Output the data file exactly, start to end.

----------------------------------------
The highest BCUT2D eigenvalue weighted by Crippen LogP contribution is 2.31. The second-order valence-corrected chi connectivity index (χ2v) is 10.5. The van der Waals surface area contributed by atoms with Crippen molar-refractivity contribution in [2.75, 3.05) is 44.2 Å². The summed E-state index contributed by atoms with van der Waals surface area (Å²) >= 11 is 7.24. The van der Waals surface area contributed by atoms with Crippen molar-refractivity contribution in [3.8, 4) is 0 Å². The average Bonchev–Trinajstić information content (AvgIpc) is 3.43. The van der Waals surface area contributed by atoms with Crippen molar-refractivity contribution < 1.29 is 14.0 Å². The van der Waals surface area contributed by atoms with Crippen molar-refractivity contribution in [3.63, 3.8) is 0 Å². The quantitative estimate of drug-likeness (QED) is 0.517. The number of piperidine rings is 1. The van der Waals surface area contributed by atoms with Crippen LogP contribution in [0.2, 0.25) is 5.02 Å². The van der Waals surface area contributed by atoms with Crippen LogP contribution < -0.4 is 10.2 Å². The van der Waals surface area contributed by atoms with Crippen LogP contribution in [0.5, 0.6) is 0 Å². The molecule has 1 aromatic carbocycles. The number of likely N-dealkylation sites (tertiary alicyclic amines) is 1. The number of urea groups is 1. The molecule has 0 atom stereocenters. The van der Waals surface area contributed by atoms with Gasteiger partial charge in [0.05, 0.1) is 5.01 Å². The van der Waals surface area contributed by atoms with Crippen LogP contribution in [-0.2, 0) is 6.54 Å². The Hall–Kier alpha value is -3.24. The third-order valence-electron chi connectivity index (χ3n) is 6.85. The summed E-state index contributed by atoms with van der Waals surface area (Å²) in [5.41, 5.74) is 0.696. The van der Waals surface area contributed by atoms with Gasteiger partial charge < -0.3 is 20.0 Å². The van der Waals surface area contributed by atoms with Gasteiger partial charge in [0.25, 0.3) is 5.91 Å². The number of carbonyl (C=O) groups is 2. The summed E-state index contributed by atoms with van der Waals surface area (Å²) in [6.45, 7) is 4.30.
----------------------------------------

The highest BCUT2D eigenvalue weighted by Crippen LogP contribution is 2.31. The second-order valence-corrected chi connectivity index (χ2v) is 10.5. The van der Waals surface area contributed by atoms with Crippen molar-refractivity contribution in [2.75, 3.05) is 44.2 Å². The summed E-state index contributed by atoms with van der Waals surface area (Å²) >= 11 is 7.24. The van der Waals surface area contributed by atoms with Crippen molar-refractivity contribution in [3.8, 4) is 0 Å². The average Bonchev–Trinajstić information content (AvgIpc) is 3.43. The van der Waals surface area contributed by atoms with Crippen molar-refractivity contribution < 1.29 is 14.0 Å². The van der Waals surface area contributed by atoms with Crippen molar-refractivity contribution in [3.63, 3.8) is 0 Å². The quantitative estimate of drug-likeness (QED) is 0.517. The number of piperidine rings is 1. The van der Waals surface area contributed by atoms with Crippen LogP contribution in [0.2, 0.25) is 5.02 Å². The van der Waals surface area contributed by atoms with Crippen LogP contribution < -0.4 is 10.2 Å². The van der Waals surface area contributed by atoms with Crippen LogP contribution in [0.5, 0.6) is 0 Å². The molecule has 1 aromatic carbocycles. The number of likely N-dealkylation sites (tertiary alicyclic amines) is 1. The number of urea groups is 1. The molecule has 0 atom stereocenters. The van der Waals surface area contributed by atoms with Gasteiger partial charge in [0.05, 0.1) is 5.01 Å². The van der Waals surface area contributed by atoms with Crippen LogP contribution in [-0.2, 0) is 6.54 Å². The Hall–Kier alpha value is -3.24. The third-order valence-electron chi connectivity index (χ3n) is 6.85. The summed E-state index contributed by atoms with van der Waals surface area (Å²) in [5.41, 5.74) is 0.696. The van der Waals surface area contributed by atoms with Gasteiger partial charge < -0.3 is 20.0 Å². The van der Waals surface area contributed by atoms with Gasteiger partial charge in [0.25, 0.3) is 5.91 Å². The number of carbonyl (C=O) groups is 2. The summed E-state index contributed by atoms with van der Waals surface area (Å²) in [6.45, 7) is 4.30.